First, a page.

Africa was colonized quickly. By 1597, the Italian empire extended from a few towns in Tunis to occupy all of it and Libya (New Italy). By 1625, it had already occupied Sudan, and by 1635, it had arrived at East Africa, conquered the Buganda kingdom, and defeated the indigenous empires of the area.
Italy then started a large consolidation campaign. Thousands of citizens were sent to the colonies, most notably on Colombia, Guinea and Uganda. Many new cities were built, and within the already existing cities, many new buildings were built. Many of the cities grew to incredible sizes, most notably:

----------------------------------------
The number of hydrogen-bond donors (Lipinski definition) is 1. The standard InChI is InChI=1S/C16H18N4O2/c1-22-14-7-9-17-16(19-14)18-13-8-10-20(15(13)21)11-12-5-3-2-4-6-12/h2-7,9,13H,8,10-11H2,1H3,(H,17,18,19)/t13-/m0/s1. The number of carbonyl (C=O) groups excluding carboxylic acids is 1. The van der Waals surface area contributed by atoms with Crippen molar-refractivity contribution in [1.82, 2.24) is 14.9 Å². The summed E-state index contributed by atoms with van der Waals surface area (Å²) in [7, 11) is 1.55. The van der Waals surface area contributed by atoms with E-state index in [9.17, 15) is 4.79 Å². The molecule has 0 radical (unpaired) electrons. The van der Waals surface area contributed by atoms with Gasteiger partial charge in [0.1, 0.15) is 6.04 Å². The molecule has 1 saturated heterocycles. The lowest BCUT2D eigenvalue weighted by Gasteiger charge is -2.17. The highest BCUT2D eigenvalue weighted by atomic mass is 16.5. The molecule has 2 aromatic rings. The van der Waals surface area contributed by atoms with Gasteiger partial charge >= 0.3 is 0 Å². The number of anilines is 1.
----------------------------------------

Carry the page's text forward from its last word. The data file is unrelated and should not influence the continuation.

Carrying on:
- Porto del Re on Guinea
- Medellín on Colombia
- Nuova Firenze on Uganda
- Florence on mainland Italy.
Some of this grew to the size of 100,000 inhabitants, while Florence grew to the size of one-half million.
The Thirty Years War (1635-1665 C.E)
The Thirty Years War was the result of twenty years of religious intolerance between the Roman Catholics of Italy and the Sunni Muslims of the Ottoman Empire. On 1639, the Ottoman Empire passed a new law dictating that every Christian on the Ottoman territory had to pay twice the original dhimmi tax to be protected as a dhimmi. The Italians condemned that, starting an anti-Ottoman policy so intolerant that the Italians funded the Greek Revolt of 1639. The Ottomans finally blamed Italy for the revolt, and declared war upon them.